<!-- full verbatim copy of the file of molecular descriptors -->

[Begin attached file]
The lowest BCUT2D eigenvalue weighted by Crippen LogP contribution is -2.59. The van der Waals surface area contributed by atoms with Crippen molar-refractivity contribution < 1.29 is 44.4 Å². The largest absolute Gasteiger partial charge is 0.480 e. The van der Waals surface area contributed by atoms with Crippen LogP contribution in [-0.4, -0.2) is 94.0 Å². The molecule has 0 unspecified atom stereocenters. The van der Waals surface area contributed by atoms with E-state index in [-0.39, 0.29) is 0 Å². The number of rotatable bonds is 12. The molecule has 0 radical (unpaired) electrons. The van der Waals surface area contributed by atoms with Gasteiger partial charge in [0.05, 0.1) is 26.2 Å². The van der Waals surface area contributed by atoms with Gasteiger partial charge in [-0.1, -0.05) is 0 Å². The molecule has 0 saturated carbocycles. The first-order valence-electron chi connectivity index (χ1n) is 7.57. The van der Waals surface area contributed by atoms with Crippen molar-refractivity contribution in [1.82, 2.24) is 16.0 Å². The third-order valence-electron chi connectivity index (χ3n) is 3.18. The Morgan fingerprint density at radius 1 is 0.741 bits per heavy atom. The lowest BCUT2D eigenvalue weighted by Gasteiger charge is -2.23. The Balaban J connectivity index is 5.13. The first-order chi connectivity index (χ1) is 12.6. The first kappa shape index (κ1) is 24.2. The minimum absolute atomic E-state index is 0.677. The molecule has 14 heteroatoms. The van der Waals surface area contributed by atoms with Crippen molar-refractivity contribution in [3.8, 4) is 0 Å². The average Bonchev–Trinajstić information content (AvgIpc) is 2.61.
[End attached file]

The lowest BCUT2D eigenvalue weighted by Crippen LogP contribution is -2.59. The van der Waals surface area contributed by atoms with Crippen molar-refractivity contribution < 1.29 is 44.4 Å². The largest absolute Gasteiger partial charge is 0.480 e. The van der Waals surface area contributed by atoms with Crippen LogP contribution in [-0.4, -0.2) is 94.0 Å². The molecule has 0 unspecified atom stereocenters. The van der Waals surface area contributed by atoms with E-state index in [-0.39, 0.29) is 0 Å². The number of rotatable bonds is 12. The molecule has 0 radical (unpaired) electrons. The van der Waals surface area contributed by atoms with Gasteiger partial charge in [0.05, 0.1) is 26.2 Å². The van der Waals surface area contributed by atoms with Gasteiger partial charge in [-0.1, -0.05) is 0 Å². The molecule has 0 saturated carbocycles. The first-order valence-electron chi connectivity index (χ1n) is 7.57. The van der Waals surface area contributed by atoms with Crippen molar-refractivity contribution in [1.82, 2.24) is 16.0 Å². The third-order valence-electron chi connectivity index (χ3n) is 3.18. The Morgan fingerprint density at radius 1 is 0.741 bits per heavy atom. The lowest BCUT2D eigenvalue weighted by Gasteiger charge is -2.23. The Balaban J connectivity index is 5.13. The first-order chi connectivity index (χ1) is 12.6. The first kappa shape index (κ1) is 24.2. The minimum absolute atomic E-state index is 0.677. The molecule has 14 heteroatoms. The van der Waals surface area contributed by atoms with Crippen molar-refractivity contribution in [3.8, 4) is 0 Å². The average Bonchev–Trinajstić information content (AvgIpc) is 2.61.